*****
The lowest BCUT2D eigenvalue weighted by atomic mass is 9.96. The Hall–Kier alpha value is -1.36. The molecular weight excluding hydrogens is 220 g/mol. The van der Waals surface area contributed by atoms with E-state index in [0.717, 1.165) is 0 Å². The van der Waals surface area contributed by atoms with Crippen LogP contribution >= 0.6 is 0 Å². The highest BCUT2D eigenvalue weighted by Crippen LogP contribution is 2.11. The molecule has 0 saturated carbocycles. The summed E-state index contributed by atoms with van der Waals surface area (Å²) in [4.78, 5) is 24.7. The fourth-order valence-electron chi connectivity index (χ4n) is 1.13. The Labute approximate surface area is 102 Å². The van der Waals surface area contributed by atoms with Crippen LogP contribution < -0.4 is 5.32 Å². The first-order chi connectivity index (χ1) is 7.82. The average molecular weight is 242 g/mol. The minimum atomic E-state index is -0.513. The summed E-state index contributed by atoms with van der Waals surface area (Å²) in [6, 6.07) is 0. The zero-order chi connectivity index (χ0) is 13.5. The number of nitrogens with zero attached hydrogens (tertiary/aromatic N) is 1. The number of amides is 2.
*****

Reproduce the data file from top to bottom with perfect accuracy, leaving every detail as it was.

The lowest BCUT2D eigenvalue weighted by atomic mass is 9.96. The Hall–Kier alpha value is -1.36. The molecular weight excluding hydrogens is 220 g/mol. The van der Waals surface area contributed by atoms with E-state index in [0.717, 1.165) is 0 Å². The van der Waals surface area contributed by atoms with Crippen LogP contribution >= 0.6 is 0 Å². The highest BCUT2D eigenvalue weighted by Crippen LogP contribution is 2.11. The molecule has 0 saturated carbocycles. The summed E-state index contributed by atoms with van der Waals surface area (Å²) in [4.78, 5) is 24.7. The fourth-order valence-electron chi connectivity index (χ4n) is 1.13. The Labute approximate surface area is 102 Å². The van der Waals surface area contributed by atoms with Crippen LogP contribution < -0.4 is 5.32 Å². The first-order chi connectivity index (χ1) is 7.82. The average molecular weight is 242 g/mol. The minimum atomic E-state index is -0.513. The summed E-state index contributed by atoms with van der Waals surface area (Å²) in [6, 6.07) is 0. The zero-order chi connectivity index (χ0) is 13.5. The number of nitrogens with zero attached hydrogens (tertiary/aromatic N) is 1. The number of amides is 2.